Honestly, I have been trying to write this blog for a few weeks. It didn’t seem like a hard topic to confront. I didn’t realize that I still had so much wrapped up in this fantasy that examining my grief around it would be so sad.
Most children dream and fantasize about becoming a “grown up”. The lure of being in control with no rules, bedtimes and obligations is such a fixation. (Of course the real tragedy is, most kids don’t realize that being a grown up only brings more obligations and rules.) But for most pre-teen girls, another narrative crops up in many of the female “coming of age stories” – the summer your body naturally leans out and you go from child to woman and suddenly the whole town takes notice.
The seed is planted and waiting begins.
Pre-teen years are also typically the time most girls* begin or are put on diets, with the same promise: If you diet (thin out), they will come. Cementing the idea of one’s identity and worth with their body size and shape AND beginning the yearly practice of fantasizing about next year’s body, which eventually becomes “the summer body” the cycle continues, infinitum.
Imagining your fantasy future self is as much a ritual-like practice as weighing your food when dieting. If I close my eyes I can see her enjoying her cocktail on the beach in a bikini, taking selfies and pictures without a fuss. I dress her in my mind in all the outfits I will not dress my current body in. I imagine how sexy she is and how desirable.
AND letting go of this practice feels like a real loss. It is admitting that this person I devoted so much time and energy into becoming a person that will never be realized. So much of my hopes and dreams were put on her narrow, svelte shoulders. Not to mention the very real sunk cost value of this fantasy body. Literally, thousands of dollars.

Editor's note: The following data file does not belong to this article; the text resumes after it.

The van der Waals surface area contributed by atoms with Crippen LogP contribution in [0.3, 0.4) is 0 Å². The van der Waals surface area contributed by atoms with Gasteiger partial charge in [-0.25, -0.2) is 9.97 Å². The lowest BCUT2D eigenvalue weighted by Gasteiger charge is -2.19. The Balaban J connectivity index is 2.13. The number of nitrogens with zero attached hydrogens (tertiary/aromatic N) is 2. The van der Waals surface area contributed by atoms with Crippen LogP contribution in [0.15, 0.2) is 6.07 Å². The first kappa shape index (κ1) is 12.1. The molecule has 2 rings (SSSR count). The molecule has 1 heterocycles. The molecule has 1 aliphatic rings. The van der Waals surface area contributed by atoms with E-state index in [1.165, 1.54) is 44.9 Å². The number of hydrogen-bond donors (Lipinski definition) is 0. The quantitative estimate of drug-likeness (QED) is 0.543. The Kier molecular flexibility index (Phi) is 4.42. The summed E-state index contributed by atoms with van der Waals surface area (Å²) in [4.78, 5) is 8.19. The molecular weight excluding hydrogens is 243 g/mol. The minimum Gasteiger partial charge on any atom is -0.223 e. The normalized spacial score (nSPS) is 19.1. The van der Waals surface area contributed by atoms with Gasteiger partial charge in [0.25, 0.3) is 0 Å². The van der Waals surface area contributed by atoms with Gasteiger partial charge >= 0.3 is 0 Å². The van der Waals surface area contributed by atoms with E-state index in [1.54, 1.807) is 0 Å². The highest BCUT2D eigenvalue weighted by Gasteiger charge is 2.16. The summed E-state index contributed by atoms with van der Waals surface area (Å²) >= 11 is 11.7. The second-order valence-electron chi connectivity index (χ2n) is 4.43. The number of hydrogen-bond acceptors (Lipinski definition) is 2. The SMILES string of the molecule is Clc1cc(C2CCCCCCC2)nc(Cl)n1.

So, how do you even begin to grieve this fantasy?
- Remind yourself that everything you have been putting off “until you were thin” can be done now. Ask for that promotion, get on a dating app, ask out that person, start your business, wear the swimsuit, join that soccer league, and the 8 million other things you are waiting to do.
- Acknowledge your grief and provide a space to process. It is completely and utterly valid to grieve your “fantasy you” just as you would another person in your life. Acknowledging it goes a long way to starting the healing process. It is also important to develop a space to discuss, write or dump all your feelings about your grief.
- Cultivate self compassion and self forgiveness. If you have spent a quarter of your life fantasizing about having a different body, that probably won’t go away overnight. That’s normal and totally ok. Develop a practice (if you don’t already have one) of self-compassion around this space. It can be hard to let go.
- You are not a failure. Letting go of your “fantasy you” is not “giving up” or “quitting”. It is pivoting and we praise corporations for changing directions all the time because it is a smart thing to do. You are moving towards goals that truly bring you more wellbeing.
It can be hard to let go of something so interwoven into the fabric of your life. For most people it is part of the rhythm of every year, but it doesn’t have to be. You have the power to build a new reality, where you’re not living for a future you, but taking stock in the current you. The current you is magnificent, strong and resilient AF.